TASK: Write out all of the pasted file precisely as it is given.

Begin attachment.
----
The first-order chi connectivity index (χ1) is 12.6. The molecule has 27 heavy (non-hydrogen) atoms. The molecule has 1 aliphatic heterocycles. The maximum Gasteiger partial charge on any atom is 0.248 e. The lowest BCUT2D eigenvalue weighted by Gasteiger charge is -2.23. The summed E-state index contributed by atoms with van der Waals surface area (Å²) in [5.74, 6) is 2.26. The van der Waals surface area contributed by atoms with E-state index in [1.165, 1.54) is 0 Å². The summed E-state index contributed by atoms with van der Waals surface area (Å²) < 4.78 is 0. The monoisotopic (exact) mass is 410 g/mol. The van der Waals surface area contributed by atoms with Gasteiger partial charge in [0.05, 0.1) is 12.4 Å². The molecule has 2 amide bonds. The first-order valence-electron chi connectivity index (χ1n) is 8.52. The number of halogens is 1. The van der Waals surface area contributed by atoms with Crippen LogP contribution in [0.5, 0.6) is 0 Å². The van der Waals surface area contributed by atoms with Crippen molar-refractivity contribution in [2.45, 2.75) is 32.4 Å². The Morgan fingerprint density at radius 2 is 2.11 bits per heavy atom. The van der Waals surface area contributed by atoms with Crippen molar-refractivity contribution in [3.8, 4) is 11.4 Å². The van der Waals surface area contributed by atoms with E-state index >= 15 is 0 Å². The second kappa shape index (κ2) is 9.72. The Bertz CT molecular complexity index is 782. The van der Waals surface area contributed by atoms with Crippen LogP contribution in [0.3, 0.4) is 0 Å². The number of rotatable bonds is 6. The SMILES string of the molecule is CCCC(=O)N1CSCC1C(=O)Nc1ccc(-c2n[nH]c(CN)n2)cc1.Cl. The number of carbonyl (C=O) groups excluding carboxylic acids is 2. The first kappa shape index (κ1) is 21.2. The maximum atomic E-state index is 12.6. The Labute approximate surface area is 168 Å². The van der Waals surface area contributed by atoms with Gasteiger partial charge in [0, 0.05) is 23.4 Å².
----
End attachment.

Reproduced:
The first-order chi connectivity index (χ1) is 12.6. The molecule has 27 heavy (non-hydrogen) atoms. The molecule has 1 aliphatic heterocycles. The maximum Gasteiger partial charge on any atom is 0.248 e. The lowest BCUT2D eigenvalue weighted by Gasteiger charge is -2.23. The summed E-state index contributed by atoms with van der Waals surface area (Å²) in [5.74, 6) is 2.26. The van der Waals surface area contributed by atoms with E-state index in [1.165, 1.54) is 0 Å². The summed E-state index contributed by atoms with van der Waals surface area (Å²) < 4.78 is 0. The monoisotopic (exact) mass is 410 g/mol. The van der Waals surface area contributed by atoms with Gasteiger partial charge in [0.05, 0.1) is 12.4 Å². The molecule has 2 amide bonds. The first-order valence-electron chi connectivity index (χ1n) is 8.52. The number of halogens is 1. The van der Waals surface area contributed by atoms with Crippen LogP contribution in [0.5, 0.6) is 0 Å². The van der Waals surface area contributed by atoms with Crippen molar-refractivity contribution in [2.45, 2.75) is 32.4 Å². The Morgan fingerprint density at radius 2 is 2.11 bits per heavy atom. The van der Waals surface area contributed by atoms with Crippen molar-refractivity contribution in [3.8, 4) is 11.4 Å². The van der Waals surface area contributed by atoms with E-state index >= 15 is 0 Å². The second kappa shape index (κ2) is 9.72. The Bertz CT molecular complexity index is 782. The van der Waals surface area contributed by atoms with Crippen LogP contribution in [0.3, 0.4) is 0 Å². The number of rotatable bonds is 6. The SMILES string of the molecule is CCCC(=O)N1CSCC1C(=O)Nc1ccc(-c2n[nH]c(CN)n2)cc1.Cl. The number of carbonyl (C=O) groups excluding carboxylic acids is 2. The first kappa shape index (κ1) is 21.2. The maximum atomic E-state index is 12.6. The Labute approximate surface area is 168 Å². The van der Waals surface area contributed by atoms with Gasteiger partial charge in [0, 0.05) is 23.4 Å².